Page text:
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Old Nov 10, 2012, 09:19 AM   #1
Jeff Charles
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SSD internal vs. USB 3.0

I asked an OWC rep in an online chat about the speed difference between an internally installed SSD and an SSD in their On-the-Go USB 3.0 enclosure. His response:
It will be about twice as fast internally as in the On the Go USB 3.0. Normally USB 3.0 is slated to go about 480-500 MB/s, but as it is so new it only goes about 300 MBps or a little slower. Until the USB 3.0 standard is fully updated to the 500 MBps you will get better speed internally; it will be about 550 MBps in your computer.
I also called Apple sales support. The rep told me that installing an SSD will void the Mini's warranty. I guess if there was a problem requiring warranty service, you could put everything back the way it was, but there is a risk that it will not be covered.

Jeff
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Old Nov 10, 2012, 09:28 AM   #2
comatory
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Both people are right. USB 3.0 is not a good idea if you plan on using SSD as main OS drive. Speeds alone aren't that important but there are other factors. USB will always slightly tax your CPU because of the way its implemented. Also, the way it reads data isn't ideal, it reads data in chunks - so it's not really good for main drive because OS reads and writes lots of small files all the time.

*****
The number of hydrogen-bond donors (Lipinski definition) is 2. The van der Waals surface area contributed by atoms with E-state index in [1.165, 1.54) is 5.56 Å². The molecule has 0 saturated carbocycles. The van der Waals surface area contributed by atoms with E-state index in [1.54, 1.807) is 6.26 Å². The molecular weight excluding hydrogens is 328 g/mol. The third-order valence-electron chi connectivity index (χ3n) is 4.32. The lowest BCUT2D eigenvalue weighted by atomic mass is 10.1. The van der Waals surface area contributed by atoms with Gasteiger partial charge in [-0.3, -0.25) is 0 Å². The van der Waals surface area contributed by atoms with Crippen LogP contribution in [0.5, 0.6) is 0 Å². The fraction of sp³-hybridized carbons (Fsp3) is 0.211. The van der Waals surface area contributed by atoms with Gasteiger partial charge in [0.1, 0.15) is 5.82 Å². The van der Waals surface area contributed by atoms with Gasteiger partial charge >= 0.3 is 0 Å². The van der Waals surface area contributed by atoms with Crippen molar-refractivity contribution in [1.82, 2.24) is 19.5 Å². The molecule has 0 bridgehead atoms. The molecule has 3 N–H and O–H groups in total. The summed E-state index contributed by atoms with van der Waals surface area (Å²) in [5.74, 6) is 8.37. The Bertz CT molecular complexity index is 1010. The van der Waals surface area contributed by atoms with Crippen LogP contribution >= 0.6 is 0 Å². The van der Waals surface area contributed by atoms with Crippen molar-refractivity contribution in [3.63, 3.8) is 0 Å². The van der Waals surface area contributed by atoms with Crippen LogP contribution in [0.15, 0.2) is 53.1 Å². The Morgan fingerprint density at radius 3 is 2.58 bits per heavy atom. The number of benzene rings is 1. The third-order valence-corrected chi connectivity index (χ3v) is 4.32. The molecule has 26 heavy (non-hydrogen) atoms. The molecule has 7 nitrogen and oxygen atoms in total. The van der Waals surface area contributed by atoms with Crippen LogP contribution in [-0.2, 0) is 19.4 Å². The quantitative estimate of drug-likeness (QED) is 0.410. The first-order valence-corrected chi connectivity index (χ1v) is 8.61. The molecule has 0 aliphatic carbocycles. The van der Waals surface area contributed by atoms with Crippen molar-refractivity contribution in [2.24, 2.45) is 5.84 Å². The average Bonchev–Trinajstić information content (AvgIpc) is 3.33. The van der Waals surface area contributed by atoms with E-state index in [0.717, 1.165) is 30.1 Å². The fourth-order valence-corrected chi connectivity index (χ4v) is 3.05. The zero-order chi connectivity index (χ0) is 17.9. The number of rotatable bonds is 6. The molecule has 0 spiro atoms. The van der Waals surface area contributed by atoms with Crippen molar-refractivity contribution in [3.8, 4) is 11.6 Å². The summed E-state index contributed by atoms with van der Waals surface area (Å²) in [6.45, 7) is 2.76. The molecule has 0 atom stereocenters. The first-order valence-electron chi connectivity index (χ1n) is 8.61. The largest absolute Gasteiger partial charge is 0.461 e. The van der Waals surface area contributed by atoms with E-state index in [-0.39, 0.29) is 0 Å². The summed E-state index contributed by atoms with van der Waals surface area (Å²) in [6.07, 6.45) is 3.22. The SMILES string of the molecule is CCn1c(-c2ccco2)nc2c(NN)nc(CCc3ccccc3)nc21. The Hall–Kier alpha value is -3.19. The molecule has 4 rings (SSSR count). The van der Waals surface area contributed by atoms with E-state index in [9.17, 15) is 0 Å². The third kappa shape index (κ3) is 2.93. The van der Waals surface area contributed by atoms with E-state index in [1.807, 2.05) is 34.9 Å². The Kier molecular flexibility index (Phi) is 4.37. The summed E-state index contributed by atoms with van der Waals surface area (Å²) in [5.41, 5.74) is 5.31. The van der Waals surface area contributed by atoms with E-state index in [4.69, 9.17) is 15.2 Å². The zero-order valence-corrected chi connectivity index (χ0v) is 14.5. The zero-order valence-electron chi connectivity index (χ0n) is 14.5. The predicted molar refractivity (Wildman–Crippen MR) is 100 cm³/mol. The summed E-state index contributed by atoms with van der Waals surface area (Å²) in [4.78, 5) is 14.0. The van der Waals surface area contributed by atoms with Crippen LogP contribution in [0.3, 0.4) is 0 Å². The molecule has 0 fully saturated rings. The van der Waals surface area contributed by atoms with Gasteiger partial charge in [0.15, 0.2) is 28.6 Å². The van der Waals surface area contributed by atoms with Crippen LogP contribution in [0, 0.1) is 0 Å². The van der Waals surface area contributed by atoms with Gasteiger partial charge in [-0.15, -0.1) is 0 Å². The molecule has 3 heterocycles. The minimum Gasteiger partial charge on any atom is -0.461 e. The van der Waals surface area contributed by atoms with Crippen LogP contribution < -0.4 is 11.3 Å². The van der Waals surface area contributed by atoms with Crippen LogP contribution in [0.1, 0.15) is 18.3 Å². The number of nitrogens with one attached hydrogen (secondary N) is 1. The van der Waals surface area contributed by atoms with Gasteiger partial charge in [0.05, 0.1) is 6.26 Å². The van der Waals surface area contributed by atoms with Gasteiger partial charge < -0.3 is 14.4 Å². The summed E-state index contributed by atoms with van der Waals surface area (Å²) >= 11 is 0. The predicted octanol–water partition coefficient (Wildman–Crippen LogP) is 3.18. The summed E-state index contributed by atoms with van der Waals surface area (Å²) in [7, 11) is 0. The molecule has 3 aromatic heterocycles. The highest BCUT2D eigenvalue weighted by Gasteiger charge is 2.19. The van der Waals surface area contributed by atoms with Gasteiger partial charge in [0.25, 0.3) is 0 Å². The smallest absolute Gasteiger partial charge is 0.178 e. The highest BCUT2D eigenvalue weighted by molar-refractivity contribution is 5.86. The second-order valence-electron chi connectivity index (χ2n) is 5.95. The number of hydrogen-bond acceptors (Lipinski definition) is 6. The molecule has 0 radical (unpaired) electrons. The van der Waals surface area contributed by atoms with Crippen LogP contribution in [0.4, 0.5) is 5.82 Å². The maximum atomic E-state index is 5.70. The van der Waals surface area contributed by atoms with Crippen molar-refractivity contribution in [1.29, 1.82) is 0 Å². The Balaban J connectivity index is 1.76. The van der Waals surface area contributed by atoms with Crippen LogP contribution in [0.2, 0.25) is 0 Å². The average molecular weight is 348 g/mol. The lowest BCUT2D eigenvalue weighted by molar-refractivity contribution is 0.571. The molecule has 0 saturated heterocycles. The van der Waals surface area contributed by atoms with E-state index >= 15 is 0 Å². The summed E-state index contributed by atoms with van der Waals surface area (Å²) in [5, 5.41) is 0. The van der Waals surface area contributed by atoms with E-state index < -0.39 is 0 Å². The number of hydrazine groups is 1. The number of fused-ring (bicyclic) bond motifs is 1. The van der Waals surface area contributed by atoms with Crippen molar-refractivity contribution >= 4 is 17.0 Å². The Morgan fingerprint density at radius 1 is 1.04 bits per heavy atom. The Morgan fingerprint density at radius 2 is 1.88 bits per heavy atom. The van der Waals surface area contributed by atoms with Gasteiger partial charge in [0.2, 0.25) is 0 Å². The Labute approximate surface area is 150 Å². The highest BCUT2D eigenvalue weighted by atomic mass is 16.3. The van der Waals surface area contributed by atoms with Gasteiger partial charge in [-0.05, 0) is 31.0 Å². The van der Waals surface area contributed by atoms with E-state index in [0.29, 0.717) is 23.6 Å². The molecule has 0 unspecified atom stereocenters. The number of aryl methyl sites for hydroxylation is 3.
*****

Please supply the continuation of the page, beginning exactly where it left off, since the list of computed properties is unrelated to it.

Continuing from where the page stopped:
However, if you choose to go with Thunderbolt, you will not notice any difference between internal/external. I've seen some single external SSDs (I think from Lacie) that could be used for this purpose or you can get Seagate GoFlex adapter.
Yes, you will void warranty if you put SSD into mini, I wouldnt risk it unless its a used machine with no warranty. If you really want to do it, visit apple official repair center and they will make it for a small fee without voiding the warranty.
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Old Nov 10, 2012, 11:43 AM   #3
propower
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+1 for the previous reply.

This question gets asked a lot and this thread is an excellent statement of the alternatives and consequences.
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Old Nov 10, 2012, 12:11 PM   #4